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The Collected Letters of Robert Southey Part 4: 1810-1815

2286. Robert Southey to John Rickman, 2 August 1813 ⁠* 

Keswick. August 2. 1813.

My dear Rickman

When that letter to Bedford was written I was in hopes that my movements might have been prorogued till the winter: – perhaps you will have learnt from him before this reaches you that I shall be at town {Streatham}; (Deo Volente [1] ) in the course of next week. [2]  My stay in those parts will hardly fall short of six weeks, & may more probably extend to eight, – by the latter part of that time I may hope that Mrs R. will have be returned from the country.

The Cyclopœdia says that the Gordius Aquaticus is vulgarly supposed to be animated horse hair. [3]  Owen Lloyds manufactory the print of this creature represents it as much smaller than Owen Lloyds [4]  manufactory, which is as large as the other Gordii upon the same plate, & very like them. But I distinctly saw the hair when the accretion was stripped off with the nail.

The battle of Vitoria [5]  seems likely to give us peace in the course of the year. If B. [6]  gives up Spain, which knowing when he has been beat out of it, he may make a merit of doing. I fear our Ministers will hardly have the spirit to insist upon his giving up his other usurpations also. And if we leave him with his present command of coast, or even with Holland alone, all will be to begin again as soon as he has raised a fleet. – However we shall by that time have an efficient ally in Spain. The Spanish armies are now assuming consistency, & we hear of men of the right stamp as Generals, who began only as Guerillas, they will find employment in America for awhile. The first business business of Spain when she begins to breathe at home will be to send over forces sufficient to put a stop to this colonial war. I am now tolerably versed in this mournful history. [7]  The Mexican insurrection [8]  is very much the {the last} Irish rebellion, [9]  & will in like manner be hunted down, & leave the land infected. At Caracas [10]  the people have been sickened, & in the provinces of the Plata they must be pretty well sickened to, – so that if B Ayres be taken the interior would not long remain refractory. [11]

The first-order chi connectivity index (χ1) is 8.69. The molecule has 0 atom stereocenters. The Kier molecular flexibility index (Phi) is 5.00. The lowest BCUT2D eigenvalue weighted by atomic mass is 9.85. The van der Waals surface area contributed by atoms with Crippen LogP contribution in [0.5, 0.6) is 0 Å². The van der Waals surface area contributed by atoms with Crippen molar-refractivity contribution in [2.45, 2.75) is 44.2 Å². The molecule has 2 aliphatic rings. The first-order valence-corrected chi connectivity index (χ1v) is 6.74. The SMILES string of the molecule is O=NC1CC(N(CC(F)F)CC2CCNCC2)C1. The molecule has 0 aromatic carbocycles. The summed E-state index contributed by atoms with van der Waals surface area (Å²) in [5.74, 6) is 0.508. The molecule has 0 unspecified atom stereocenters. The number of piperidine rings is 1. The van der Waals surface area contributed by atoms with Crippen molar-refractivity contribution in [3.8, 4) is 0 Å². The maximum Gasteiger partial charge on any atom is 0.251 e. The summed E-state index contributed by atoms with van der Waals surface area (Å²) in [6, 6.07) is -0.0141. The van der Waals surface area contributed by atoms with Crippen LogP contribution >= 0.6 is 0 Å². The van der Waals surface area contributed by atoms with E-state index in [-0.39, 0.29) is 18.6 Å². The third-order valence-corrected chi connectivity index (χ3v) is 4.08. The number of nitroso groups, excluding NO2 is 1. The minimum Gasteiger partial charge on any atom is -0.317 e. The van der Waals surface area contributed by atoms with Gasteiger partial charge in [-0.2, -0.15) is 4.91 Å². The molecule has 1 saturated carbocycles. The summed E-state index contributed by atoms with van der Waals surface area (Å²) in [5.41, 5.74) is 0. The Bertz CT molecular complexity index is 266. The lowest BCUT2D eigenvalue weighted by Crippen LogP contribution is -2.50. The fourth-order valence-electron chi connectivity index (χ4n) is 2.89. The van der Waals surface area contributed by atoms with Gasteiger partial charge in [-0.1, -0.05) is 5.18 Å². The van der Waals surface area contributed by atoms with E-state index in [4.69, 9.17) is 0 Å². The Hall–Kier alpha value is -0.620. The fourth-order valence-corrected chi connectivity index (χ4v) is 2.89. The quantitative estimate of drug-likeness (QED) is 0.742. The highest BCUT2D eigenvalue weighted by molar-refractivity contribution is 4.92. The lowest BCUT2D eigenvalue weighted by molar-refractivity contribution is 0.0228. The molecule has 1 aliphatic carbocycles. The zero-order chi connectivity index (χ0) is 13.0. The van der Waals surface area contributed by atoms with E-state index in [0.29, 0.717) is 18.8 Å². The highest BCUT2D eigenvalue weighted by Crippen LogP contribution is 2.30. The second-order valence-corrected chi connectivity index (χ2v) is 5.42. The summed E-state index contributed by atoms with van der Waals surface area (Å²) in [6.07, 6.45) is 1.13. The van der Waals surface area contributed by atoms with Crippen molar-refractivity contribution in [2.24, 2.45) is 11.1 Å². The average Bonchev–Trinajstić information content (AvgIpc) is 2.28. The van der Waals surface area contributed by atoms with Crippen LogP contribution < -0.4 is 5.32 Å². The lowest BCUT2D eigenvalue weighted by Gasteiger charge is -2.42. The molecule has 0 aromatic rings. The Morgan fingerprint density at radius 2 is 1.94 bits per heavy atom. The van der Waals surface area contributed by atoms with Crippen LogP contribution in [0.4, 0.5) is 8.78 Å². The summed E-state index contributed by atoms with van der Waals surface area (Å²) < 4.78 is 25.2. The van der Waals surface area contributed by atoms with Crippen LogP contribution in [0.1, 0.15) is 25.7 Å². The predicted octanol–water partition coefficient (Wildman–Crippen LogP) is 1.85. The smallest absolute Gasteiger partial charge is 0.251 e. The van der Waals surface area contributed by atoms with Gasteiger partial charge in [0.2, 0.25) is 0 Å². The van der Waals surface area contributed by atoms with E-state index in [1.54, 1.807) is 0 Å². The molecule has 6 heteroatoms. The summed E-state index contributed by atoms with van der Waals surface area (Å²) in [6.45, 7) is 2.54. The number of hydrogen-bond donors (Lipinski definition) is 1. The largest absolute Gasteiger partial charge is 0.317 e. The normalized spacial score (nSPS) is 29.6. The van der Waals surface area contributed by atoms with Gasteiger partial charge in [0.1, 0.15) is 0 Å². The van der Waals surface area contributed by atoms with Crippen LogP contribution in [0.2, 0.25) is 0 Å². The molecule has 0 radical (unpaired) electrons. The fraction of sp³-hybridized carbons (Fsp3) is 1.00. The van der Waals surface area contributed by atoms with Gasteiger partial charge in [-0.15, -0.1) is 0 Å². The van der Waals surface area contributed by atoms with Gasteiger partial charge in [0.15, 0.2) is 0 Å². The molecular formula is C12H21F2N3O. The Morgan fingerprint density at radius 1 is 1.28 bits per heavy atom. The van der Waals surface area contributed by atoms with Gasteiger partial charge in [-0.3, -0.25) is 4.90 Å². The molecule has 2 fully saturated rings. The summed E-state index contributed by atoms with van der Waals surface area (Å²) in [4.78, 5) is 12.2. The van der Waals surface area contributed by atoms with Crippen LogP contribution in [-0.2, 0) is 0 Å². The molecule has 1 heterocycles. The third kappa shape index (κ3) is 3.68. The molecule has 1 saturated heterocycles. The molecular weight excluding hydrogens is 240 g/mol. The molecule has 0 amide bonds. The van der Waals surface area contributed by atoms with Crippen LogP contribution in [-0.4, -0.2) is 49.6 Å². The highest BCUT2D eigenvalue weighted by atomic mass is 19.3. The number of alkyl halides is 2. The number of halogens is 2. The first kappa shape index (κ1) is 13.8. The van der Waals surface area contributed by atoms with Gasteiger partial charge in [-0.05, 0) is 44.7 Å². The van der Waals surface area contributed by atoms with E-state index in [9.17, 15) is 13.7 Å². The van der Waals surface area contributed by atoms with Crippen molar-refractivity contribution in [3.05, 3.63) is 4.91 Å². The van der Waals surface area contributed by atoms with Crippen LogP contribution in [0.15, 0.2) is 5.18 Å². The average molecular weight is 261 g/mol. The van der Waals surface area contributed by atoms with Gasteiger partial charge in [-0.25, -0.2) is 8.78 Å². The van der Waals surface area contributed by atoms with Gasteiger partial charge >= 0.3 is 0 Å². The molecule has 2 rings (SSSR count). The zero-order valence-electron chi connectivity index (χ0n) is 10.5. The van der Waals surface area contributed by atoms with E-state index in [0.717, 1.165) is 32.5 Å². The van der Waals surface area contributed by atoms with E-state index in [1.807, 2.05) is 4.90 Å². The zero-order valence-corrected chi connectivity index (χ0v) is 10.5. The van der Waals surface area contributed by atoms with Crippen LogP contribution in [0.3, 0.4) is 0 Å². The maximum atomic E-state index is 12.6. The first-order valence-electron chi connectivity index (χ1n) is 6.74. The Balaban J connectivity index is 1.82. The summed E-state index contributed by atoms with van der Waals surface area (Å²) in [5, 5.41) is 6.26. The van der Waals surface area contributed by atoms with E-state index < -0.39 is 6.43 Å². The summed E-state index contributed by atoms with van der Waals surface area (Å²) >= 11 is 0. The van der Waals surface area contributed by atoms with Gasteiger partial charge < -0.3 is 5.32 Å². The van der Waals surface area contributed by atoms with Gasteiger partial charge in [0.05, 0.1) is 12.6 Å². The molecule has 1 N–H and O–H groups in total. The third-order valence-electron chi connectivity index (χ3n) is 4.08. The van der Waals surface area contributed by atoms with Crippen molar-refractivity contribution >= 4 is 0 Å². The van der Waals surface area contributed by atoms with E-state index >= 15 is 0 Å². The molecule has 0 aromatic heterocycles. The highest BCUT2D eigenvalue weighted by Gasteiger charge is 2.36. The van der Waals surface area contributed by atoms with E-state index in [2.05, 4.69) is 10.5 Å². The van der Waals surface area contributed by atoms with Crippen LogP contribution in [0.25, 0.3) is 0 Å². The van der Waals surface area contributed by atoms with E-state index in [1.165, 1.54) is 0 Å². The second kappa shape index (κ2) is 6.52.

I have read enough Yankee history to know wherein how far any inferences from our mismanaged war appli are applicable to Sp. America, & in consequence to feel very little doubt that Spain will reduce the refract revolutionized colonies. The B Ayres Gazettes [12]  before me, of which I have a long set, make me sincerely wish that she may, – for the a viler crew than these who are aping Washington [13]  &c, never disgraced the name of patriot never converted innocent beef into sinful manflesh.

Vale

RS.

– I had nearly forgotten to say – can you now give an hour to the Public Accounts [14]  – for the last time!


Notes

* Address: To/ John Rickman Esqre/ St Stephens Court/ New Palace Yard/ Westminster
Endorsement: From/ RS./ 2. Augt. 1813 –
Stamped: KESWICK/ 298
Postmarks: E/ 5 AU 5/ 1813
MS: Huntington Library, RS 211
Unpublished. BACK

[1] God willing. BACK

[2] Southey had originally intended to visit London in the autumn of 1813; see Robert Southey to Grosvenor Charles Bedford, 7 April 1813, Letter 2240. BACK

[3] The horsehair worm; see Abraham Rees (1743–1825; DNB), Cyclopaedia, 45 vols (London, 1802–1820), no. 2361 in the sale catalogue of Southey’s library. BACK

[4] Owen Lloyd (1803–1841), third son of Charles and Sophia Lloyd, later curate of Langdale. BACK

[5] The combined British, Portuguese and Spanish victory over the French of 21 June 1813. It paved the way for the eventual defeat of the French in the Peninsular War. BACK

[6] Napoleon Bonaparte. BACK

[7] Southey had been writing on the subject in Edinburgh Annual Register, for 1811, 4.1 (1813), 367–421. BACK

[8] The Mexican War of Independence had begun in September 1810. Southey was correct that in 1813 the tide was turning in favour of the Spanish forces, but they were unable to eradicate the Mexican guerrillas and this situation paved the way for Mexican independence in 1821. BACK

[9] The rising by the United Irishmen in 1798. BACK

[10] A Congress at Caracas had declared the independence of Venezuela on 5 July 1811, but the Republic collapsed in July 1812 under the impact of civil war, natural disasters and Spanish invasions. However, Republican forces recaptured Caracas and re-founded the Republic on 6 August 1813. BACK

[11] Spanish forces made a number of unsuccessful attempts to re-conquer Argentina in 1813–1818. BACK

[12] La Gazeta de Buenos Ayres, a weekly newspaper, which ran from 7 June 1810 – 12 September 1821. BACK

[13] George Washington (1732–1799), 1st President of the United States of America, 1789–1797. BACK

[14] Edinburgh Annual Register, for 1811, 4.1 (1813), 495–507. The volume published in 1813 was the last one to which Southey contributed. BACK

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August 2013